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Posted by Charles Gray on April 3, 2017

I saw an interesting webpage yesterday, about using containers for indoor farming.

 

From the company’s website:

 

What is a Leafy Green Machine?

Also known as the LGM, the Leafy Green Machine is a pre-assembled hydroponic farm inside an up-cycled freight container. It is capable of producing yields at commercial-scale in any climate and any season.

 

It’s an interesting concept, and one that could be very important in coming years. In terms of society, it’s another example of moving from food as farmed, to food as a manufactured product. You don’t need to find good soil, or a place with decent rainfall/river resources, because you provide all of that inside the container. If you can get water and power, you’re good to go. Take a look at all the places in the city where you can fit a TEU and you’ll see a potential farming site.

1200px-line3174_-_shipping_containers_at_the_terminal_at_port_elizabeth2c_new_jersey_-_noaa

“Son, Cabbages are in this year. Better go add some more containers to the back 40…”

 

 

Why should we care?

 

Well, one thing that is likely to be coming for the world is increasingly unstable weather conditions, and understand, I’m not just talking about droughts.  Rain at the wrong time can kill a crop just as effectively as a drought can.  The more we can decouple food production from exterior weather conditions, the better off we’d be.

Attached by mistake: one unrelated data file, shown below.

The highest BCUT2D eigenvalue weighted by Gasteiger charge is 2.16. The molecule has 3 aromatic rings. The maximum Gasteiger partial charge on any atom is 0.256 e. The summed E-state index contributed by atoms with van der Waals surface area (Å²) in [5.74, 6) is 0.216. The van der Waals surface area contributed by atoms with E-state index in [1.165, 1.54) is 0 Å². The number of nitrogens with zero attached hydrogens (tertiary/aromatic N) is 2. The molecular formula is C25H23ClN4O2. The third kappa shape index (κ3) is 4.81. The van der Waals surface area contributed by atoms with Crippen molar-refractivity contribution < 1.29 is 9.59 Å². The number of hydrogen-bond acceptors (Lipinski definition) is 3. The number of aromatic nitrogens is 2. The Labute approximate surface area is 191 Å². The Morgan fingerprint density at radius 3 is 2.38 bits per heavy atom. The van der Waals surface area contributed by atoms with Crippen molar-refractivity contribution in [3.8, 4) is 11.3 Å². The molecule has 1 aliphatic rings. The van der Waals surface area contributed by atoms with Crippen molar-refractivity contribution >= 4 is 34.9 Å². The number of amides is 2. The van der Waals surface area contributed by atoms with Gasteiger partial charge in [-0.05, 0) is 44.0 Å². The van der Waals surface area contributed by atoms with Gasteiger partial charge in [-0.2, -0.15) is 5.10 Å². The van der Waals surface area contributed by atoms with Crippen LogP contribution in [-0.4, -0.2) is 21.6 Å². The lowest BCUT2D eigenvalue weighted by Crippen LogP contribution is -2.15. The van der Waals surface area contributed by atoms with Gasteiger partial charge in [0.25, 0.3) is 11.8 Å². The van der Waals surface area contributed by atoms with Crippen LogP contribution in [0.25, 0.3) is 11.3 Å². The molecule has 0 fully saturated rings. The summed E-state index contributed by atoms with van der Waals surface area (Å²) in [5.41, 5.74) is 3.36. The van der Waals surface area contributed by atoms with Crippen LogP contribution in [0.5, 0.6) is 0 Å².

Even better, using containers lets you avoid the question of “how do we get the money to build a big-ass skyscraper farm?”  This is an incremental solution that could be funded by a trickle, instead of requiring an immense amount of funding from the start. Believe me, that’s more important than a lot of people give credit for— it’s a lot easier to get the government, be it national or local, to fund something that isn’t demanding tens of millions or more for the initial start up. Even better, it makes it more open for private actors.

 

But since this is a writing and sci-fi blog, let’s ask: what other developments could this see?

 

Well, the big one is the further marginalization of rural America. Not now, not in the next year, but let’s look ahead to some distant time when A growing percentage of the nation’s food supply is provided by things like these designs. What happens then?  Does big agribusiness go away (note, before people tell me I’m full of it, I do know that the the “profitable price point” for lettuce and things like grain are radically different things. We are, after all, talking about the future.

We’ve already seen how ugly the rural/urban divide can get, so does it get uglier? Or does the ability to decouple a city or a town from larger supply networks see a growth in smaller towns?

I don’t know. After all, sci-fi writers have explored both concepts— the death of the rural society in favor of the megalopolis, and the death of the megalopolis in favor of smaller rural settlements.

And the amusing thing is that many of them have something like our modern day developments in containerized or factory farming as the impetus for the change, or all that they usually fluffed it as “food factories”. It looks like, for good or ill, we may be moving into their future.

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